Nigeria’s largest telecommunications network MTN has confirmed blocking its subscribers from accessing Peoples Gazette’s website, saying it was based on written directives from the Buhari administration.
“Please be advised that the network access restriction for https://peoplesgazette.com is pursuant to the directives of the Nigerian Communications Commission (“Commission”) dated 26 January 2021,” the company’s legal advisers said in a letter to The Gazette’s lawyers this week. “As a responsible corporate organization, MTN complied with the said directive in line with both the provisions of section 146 of the Nigeria Communications Act, 2003 and the applicable terms and conditions of MTNN’s operating licenses.”
The telecom giant expressed its sympathies and urged the digital newspaper’s management to keep pressure on the regime to issue a counter directive for the restrictions to be lifted.
“While MTNN empathizes with the owners and management of the Peoples Gazette, it would be unable to unilaterally reverse or lift the restriction except by the directives of the Commission,” the December 1 letter said. “MTNN therefore advise that the management of the Peoples Gazette should engage with the Commission for a resolution of this issue and issuance of the directives to reverse the restriction.”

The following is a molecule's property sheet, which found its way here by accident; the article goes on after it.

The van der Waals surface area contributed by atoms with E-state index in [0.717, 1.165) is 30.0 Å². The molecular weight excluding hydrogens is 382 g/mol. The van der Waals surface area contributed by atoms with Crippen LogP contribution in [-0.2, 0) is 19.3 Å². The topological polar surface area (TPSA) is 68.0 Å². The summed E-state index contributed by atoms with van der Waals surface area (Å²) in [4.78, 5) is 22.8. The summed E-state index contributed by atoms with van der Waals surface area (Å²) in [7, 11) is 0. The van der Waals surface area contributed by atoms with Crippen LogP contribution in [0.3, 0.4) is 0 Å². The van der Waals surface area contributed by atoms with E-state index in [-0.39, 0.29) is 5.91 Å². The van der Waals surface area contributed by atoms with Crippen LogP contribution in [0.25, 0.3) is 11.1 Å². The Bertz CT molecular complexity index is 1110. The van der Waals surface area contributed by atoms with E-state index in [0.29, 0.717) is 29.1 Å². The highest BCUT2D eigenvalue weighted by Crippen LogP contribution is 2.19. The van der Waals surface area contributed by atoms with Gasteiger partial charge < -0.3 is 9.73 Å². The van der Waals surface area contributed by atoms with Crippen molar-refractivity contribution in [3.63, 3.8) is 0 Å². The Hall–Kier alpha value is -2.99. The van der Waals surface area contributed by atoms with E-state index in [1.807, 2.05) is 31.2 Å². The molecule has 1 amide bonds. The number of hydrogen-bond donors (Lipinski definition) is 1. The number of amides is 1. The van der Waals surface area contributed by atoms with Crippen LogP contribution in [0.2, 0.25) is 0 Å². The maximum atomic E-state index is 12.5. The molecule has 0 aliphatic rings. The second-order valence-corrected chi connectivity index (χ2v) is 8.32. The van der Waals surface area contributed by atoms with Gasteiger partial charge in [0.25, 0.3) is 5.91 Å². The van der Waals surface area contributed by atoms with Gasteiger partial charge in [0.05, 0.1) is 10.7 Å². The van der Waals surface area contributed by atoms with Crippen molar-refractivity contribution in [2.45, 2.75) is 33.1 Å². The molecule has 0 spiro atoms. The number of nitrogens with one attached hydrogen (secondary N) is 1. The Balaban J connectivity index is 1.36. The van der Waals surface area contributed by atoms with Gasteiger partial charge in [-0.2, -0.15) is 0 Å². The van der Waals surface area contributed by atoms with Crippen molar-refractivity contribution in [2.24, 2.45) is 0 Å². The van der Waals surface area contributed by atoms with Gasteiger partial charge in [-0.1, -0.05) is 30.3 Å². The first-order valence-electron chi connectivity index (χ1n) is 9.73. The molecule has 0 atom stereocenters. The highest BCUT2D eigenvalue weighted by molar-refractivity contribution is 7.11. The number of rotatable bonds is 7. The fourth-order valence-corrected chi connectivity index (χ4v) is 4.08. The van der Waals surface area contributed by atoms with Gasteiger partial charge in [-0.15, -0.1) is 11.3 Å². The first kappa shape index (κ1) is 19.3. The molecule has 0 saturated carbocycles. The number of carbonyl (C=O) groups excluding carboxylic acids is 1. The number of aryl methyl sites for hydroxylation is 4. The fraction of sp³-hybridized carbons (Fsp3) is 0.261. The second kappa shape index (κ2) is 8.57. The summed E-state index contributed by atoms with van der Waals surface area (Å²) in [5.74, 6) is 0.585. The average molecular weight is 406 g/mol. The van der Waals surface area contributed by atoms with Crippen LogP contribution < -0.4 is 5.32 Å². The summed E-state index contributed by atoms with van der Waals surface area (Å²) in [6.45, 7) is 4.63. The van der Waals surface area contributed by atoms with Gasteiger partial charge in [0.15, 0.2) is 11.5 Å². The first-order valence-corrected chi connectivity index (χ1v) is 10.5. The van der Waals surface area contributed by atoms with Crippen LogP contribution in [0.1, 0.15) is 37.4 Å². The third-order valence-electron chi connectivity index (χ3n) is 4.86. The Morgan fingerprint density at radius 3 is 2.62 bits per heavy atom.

The admission to The Gazette’s attorneys Inibehe Effiong Chambers in Lagos came 10 months after the paper’s website was tethered from millions of its primary audience in Nigeria. Managing Editor Samuel Ogundipe announced the restrictions on January 27, 2021, saying it began the previous evening on January 26. The MTN management’s confirmation that the directive to block The Gazette’s website came on January 26 indicates prompt compliance with the NCC; without recourse to a fair hearing to the newspaper.